In the early days of hot rodding—we’re talking about the ’50s and ’60s. The auto-related magazines possessed the power to influence the market by merely informing their readers what they felt was “hot” in the automotive industry. If a respected journalist of a well-known publication such as Hot Rod, Car Craft, or Motor Trend stated a certain car or product was the greatest “new thing,” the readers responded by heading out to purchase said product.
Jerry Noonan and his son Michael just so happened to be thumbing through the pages of a 2002 issue of Super Chevy magazine when they came upon a fourth-generation Berger SS Camaro car feature. It was white with red stripes, polished five-spoke wheels, and a performance package that gave it a horsepower rating of around 380.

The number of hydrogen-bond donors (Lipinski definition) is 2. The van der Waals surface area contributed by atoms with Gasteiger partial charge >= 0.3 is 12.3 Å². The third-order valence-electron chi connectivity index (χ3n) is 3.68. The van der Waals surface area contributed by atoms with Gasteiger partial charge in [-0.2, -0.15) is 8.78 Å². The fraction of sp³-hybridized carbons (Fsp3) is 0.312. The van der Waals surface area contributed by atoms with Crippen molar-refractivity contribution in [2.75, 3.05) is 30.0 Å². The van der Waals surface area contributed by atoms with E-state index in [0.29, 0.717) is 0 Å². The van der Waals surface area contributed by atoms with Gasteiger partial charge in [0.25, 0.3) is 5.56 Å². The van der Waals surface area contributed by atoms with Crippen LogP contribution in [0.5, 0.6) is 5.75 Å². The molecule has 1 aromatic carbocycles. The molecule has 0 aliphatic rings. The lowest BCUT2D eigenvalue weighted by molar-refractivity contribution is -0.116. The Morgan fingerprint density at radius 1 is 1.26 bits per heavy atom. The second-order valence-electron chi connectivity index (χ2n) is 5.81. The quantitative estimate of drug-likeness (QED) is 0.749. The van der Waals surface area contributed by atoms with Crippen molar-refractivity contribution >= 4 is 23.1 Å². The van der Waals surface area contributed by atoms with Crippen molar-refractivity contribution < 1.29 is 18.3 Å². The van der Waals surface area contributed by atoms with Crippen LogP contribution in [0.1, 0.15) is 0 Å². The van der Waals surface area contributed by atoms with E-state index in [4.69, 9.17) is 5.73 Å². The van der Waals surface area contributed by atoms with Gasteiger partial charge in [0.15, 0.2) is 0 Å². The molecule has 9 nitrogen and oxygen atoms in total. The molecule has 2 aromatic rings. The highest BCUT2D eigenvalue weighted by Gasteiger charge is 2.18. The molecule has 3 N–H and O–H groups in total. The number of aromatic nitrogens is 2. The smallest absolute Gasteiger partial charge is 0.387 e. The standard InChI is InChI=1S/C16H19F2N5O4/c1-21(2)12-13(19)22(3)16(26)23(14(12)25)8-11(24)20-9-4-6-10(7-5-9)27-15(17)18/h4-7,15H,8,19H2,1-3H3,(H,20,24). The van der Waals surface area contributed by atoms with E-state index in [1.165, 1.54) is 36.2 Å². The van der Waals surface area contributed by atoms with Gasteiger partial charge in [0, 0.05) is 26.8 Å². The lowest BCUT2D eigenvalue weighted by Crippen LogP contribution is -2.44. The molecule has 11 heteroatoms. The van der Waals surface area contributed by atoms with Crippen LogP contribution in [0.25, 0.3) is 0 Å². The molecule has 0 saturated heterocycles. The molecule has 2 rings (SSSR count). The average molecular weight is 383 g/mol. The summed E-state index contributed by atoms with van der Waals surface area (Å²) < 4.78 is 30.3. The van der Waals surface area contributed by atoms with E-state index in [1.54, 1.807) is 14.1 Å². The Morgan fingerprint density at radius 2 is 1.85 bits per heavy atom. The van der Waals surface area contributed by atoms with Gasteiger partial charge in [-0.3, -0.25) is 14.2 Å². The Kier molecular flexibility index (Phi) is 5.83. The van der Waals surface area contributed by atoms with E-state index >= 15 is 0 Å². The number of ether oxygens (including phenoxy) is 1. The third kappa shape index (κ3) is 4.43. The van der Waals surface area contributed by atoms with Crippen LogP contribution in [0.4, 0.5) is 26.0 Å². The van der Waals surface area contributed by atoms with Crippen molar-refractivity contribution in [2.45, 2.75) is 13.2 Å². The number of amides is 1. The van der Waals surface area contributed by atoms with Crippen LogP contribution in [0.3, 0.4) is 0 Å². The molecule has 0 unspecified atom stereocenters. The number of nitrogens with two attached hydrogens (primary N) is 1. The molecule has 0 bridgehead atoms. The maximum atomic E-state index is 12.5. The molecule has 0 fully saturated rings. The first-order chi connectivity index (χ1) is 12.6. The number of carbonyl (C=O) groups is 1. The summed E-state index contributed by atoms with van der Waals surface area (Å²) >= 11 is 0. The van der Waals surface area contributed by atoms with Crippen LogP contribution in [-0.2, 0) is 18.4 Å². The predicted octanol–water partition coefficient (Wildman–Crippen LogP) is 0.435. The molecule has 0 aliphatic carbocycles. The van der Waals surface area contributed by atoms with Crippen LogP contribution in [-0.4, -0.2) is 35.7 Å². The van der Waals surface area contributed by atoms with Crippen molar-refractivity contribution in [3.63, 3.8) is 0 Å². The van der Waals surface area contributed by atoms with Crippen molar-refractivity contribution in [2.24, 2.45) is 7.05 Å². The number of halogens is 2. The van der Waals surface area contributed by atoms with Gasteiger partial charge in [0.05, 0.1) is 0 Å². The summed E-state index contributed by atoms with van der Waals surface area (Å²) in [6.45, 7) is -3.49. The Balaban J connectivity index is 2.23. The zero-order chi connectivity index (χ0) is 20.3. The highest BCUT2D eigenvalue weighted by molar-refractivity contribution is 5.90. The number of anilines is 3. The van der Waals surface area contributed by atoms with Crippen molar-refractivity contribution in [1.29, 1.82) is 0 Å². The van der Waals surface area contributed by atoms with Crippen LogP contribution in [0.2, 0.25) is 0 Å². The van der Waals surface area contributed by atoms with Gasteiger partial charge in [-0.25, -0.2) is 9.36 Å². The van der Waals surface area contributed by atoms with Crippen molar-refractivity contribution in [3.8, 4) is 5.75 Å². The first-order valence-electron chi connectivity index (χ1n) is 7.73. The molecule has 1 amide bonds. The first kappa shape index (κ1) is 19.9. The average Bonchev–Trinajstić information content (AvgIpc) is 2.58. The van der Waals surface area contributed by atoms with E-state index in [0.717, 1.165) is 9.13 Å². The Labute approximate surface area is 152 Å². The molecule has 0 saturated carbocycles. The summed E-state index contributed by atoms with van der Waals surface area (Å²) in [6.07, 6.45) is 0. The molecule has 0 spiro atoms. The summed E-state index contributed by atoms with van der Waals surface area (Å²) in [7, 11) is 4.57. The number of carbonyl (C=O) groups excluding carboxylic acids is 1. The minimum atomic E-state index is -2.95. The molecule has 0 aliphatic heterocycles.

Now, Jerry’s been a muscle car enthusiast since he can remember, but there was something about this late-model F-body that piqued his interest. So his son, who was just 17 at the time, emailed Dennis Barker over at Berger Chevrolet to inquire about getting his hands on one of these Phase I Berger Camaros. Dennis informed him this car was a limited edition run and there were only 13 cars left out of 43 for the 2002 series. A few days went by and Jerry sort of put the idea on the proverbial back burner. But for some reason he just couldn’t shake the images of that badass Camaro he had seen in the magazine. At this point he’s convinced he needs one of these rides. Jerry called Dennis Barker himself to see about purchasing a Phase I Berger Camaro. Dennis informed him there were no longer 13 cars left, only 9. After some discussion about the cars, Dennis thought it would be a good idea for Jerry to get the complete lowdown from Matt Murphy over at GMMG Inc. in Marietta, Georgia. After all, Matt’s the one handling the upgrades on these monster fourth-gens.